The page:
SpaceX News: First Manned Flight to ISS
Do you want to run away from coronavirus? You won’t believe it, but I know a few guys who excelled everyone in this. Here are some SpaceX News. They want to escape into space! Oh, and they’re not even sure when they will return to Earth.
Of course, Elon Musk and his companies are involved here. It’s the most important mission for SpaceX and NASA. They are going to send two people into space to the ISS using the Crew Dragon spaceship. And this is the first flight with people on board, so for the Musk company, it is an incredibly important event. There is no chance of a mistake. Although it may be, how the fuck do I know?
SpaceX Crew Dragon will take its first manned flight called Demo-2 mission or DM2 to the ISS and back with astronauts Bob Behnken and Doug Hurley on board. They are experienced astronauts who flew shuttles. The launch will be held from the complex at Cape Canaveral (Florida, USA) at 4:32 pm ET (20:32 UTC). The declared launchpad is 39A, from which the last shuttle launch was carried out in 2011. The launch vehicle for the Crew Dragon will be 9 from SpaceX.
It was previously planned that Benken and Hurley would spend two weeks at the station, but now this period has been increased to six months at NASA, including due to problems with testing and launching the SpaceX rival Boeing Starliner, to the ISS. Although there is a limitation in this test flight—- it is planned for a mission period of no more than 110 days, but maybe, in fact, it will be less. However, a fully functioning SpaceX Crew Dragon spaceship after all the necessary certifications will be able to remain in orbit for at least 210 days, as NASA requires.
In the DM 2 test flight, astronaut Hurley will be a spacecraft commander, and his partner Benken is declared as a joint operations commander. In fact, this means that it is Hurley who will fly the SpaceX Crew Dragon in flight to the ISS, to which they must dock during the day after the launch. Hurley will perform the NASA certification of in-flight verification of ship systems.
Currently, NASA and SpaceX continue to jointly overcome difficulties due to certain technical complications associated with the coronavirus epidemic before the DM2 mission actually takes place. Employees at several NASA centers work remotely. This can complicate the process of holding meetings such as the “Flight Readiness Check”, at which dozens of senior agency officials and contractors discuss safety issues for the upcoming flight for many hours. SpaceX is also going to conduct at least one test of the ship’s parachute system before it is sent to the ISS.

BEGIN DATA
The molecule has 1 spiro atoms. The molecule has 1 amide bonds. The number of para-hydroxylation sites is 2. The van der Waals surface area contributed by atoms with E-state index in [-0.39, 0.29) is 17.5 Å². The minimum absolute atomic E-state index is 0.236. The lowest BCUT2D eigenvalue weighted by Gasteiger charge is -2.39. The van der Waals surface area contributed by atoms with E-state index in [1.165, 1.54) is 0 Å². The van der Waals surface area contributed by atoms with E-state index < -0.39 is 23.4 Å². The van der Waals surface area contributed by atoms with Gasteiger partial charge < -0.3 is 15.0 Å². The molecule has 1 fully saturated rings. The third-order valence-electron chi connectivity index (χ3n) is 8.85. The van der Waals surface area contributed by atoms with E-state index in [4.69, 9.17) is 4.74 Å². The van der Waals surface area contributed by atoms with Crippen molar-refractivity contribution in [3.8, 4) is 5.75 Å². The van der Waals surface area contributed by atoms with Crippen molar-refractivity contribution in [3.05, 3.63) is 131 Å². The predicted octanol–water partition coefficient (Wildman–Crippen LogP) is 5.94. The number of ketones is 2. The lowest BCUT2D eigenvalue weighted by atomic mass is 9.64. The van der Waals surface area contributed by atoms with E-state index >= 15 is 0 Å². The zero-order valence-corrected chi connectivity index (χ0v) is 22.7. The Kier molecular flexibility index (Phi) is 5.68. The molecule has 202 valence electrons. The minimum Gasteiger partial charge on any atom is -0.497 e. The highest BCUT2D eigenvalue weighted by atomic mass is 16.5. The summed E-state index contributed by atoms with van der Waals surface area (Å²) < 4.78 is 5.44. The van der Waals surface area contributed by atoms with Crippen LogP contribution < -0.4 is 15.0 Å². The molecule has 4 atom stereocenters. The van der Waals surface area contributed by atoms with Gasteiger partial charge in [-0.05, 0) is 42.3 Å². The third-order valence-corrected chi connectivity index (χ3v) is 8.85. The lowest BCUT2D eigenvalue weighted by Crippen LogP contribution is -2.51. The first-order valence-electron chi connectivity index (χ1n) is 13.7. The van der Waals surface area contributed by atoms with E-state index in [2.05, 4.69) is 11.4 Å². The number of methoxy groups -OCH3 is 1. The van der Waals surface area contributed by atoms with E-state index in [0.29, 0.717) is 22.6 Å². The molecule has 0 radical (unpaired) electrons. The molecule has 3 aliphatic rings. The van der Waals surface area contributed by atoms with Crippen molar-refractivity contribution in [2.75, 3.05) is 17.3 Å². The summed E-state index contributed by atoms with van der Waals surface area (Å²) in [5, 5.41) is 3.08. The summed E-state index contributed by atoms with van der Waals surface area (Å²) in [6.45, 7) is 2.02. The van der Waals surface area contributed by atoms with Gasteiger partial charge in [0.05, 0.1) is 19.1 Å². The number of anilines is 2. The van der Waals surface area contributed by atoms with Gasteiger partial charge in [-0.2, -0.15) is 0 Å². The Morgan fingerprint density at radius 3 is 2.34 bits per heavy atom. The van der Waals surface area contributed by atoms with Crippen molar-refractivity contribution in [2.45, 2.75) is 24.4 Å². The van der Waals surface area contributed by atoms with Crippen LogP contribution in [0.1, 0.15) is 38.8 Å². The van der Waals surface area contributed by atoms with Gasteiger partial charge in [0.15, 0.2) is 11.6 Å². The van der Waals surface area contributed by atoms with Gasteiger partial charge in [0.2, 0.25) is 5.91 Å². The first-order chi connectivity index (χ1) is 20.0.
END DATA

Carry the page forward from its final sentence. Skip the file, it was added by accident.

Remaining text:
SpaceX has been developing the space shuttle SpaceX Crew Dragon (an improved version of the Dragon spaceship) for the past six years. The device is equipped with completely new crew life support systems, seats, and an energy complex that ensures safety in case of unforeseen circumstances at startup. Сrew Dragon can deliver up to four people simultaneously to the ISS. Although it is a reusable spacecraft, at NASA’s request, versions of the spacecraft that are already being used to deliver the crew to the ISS will not be reused. SpaceX will be allowed to launch them further in unmanned cargo mode.
Earlier in early March 2019, Crew Dragon made a successful autonomous flight to the ISS and returned to Earth, delivering scientific cargo from the station.
January 19, 2020, successfully passed a ten-minute test of the emergency rescue system (ERS) of the manned capsule of the SpaceX Crew Dragon spacecraft without a crew on board. During these tests, NASA and SpaceX, in addition to testing the technical readiness of the SpaceX Crew Dragon rescue system for manned launches, also worked out techniques to search, rescue, and return the crew to Earth in case of emergency return. Assistance in this NASA and SpaceX was provided by specialists from the US military aviation.
On April 7, 2020, SpaceX’s first-generation Dragon cargo spacecraft completed its last, twentieth mission and a ship was splashed in the Pacific Ocean 300 miles southwest of California. In total, over its history, the aircraft delivered to the ISS and back to Earth more than 45 thousand kg of valuable cargo. Dragon first flew into space in 2012. It became the first private spacecraft to dock with the ISS. For eight years, Dragon spent a total of 547 days on the ISS. The reusable Dragon ship, for example, the capsule that was used in the last mission, previously flew to the station in February 2017 and December 2018.
If the flight is successful, this will be terrific SpaceX news! A new step in space exploration and the flight to Mars will be one step closer!